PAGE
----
Tuesday, August 8, 2017

Landmark Win in the Wisconsin Supreme Court for Dennis Melowski: State's High Court Tosses a Blood Test Result in a Felony OWI-Injury Case Due to Coerced Consent**

In a landmark decision that will have a statewide impact on drunk driving prosecutions, Dennis Melowski was able to successfully convince the Wiscosnin Supreme Court that his client's .10 blood test result should be thrown out in a prosecution for a serious felony OWI-Injury case. Dennis argued that the form read to his client seeking his consent to a blood test was misleading and unlawfully coercive. The "Informing the Accused" form is one that is used by all law enforcement agencies across the state of Wisconsin. It is read any time an officer wants a suspected impaired driver to consent to a breath or blood test following an arrest, which is virtually every case. This form, however, significantly misstates the consequences a person is facing for refusing such a test when they have been involved in an accident where there has been a serious injury or death. Essentially, the form threatens the accused driver with penalties that could not lawfully be enforced. Because the penalties that were threatened to Dennis' client could not be enforced in his situation, the High Court agreed with Dennis that his client's consent to the blood draw was coerced and not voluntary. If consent to a search (in this case a blood test) is not the product of voluntary consent, the fruits of the search (the alcohol level) have to be thrown out. Dennis' victory is being hailed as the most significant ruling by the Wisconsin Supreme Court in the field of DUI defense in 20 years.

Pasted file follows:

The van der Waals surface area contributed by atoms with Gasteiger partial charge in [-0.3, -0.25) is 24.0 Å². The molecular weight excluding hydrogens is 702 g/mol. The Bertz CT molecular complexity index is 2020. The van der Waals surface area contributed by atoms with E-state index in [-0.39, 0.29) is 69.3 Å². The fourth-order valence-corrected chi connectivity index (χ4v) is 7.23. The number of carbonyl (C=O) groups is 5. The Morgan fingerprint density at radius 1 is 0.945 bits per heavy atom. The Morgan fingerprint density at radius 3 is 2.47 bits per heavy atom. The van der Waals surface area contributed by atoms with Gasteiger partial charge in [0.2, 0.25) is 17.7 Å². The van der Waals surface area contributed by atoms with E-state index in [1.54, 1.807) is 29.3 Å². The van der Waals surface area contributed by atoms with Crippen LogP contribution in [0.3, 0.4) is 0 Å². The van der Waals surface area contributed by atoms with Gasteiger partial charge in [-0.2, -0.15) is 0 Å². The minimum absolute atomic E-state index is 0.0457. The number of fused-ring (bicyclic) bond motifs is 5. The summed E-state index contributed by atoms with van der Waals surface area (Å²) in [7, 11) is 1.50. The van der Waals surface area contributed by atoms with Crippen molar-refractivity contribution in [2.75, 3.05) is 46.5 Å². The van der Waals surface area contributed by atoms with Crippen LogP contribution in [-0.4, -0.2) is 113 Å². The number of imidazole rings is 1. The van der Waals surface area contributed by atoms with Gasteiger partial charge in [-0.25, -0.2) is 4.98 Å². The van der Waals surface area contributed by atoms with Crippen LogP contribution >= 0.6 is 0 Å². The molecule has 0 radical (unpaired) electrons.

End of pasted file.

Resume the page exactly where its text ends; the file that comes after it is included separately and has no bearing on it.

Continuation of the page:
The Supreme Court's full decision can be read here: https://www.wicourts.gov/sc/opinion/DisplayDocument.pdf?content=pdf&seqNo=192464

Media accounts of the decision can be read here: http://www.fdlreporter.com/story/news/2017/07/07/high-court-finds-former-fond-du-lac-mans-blood-draw-unconstitutional/460226001/

**This was Dennis Melowski's fourth time arguing a case before the Wisconsin Supreme Court and his third victory.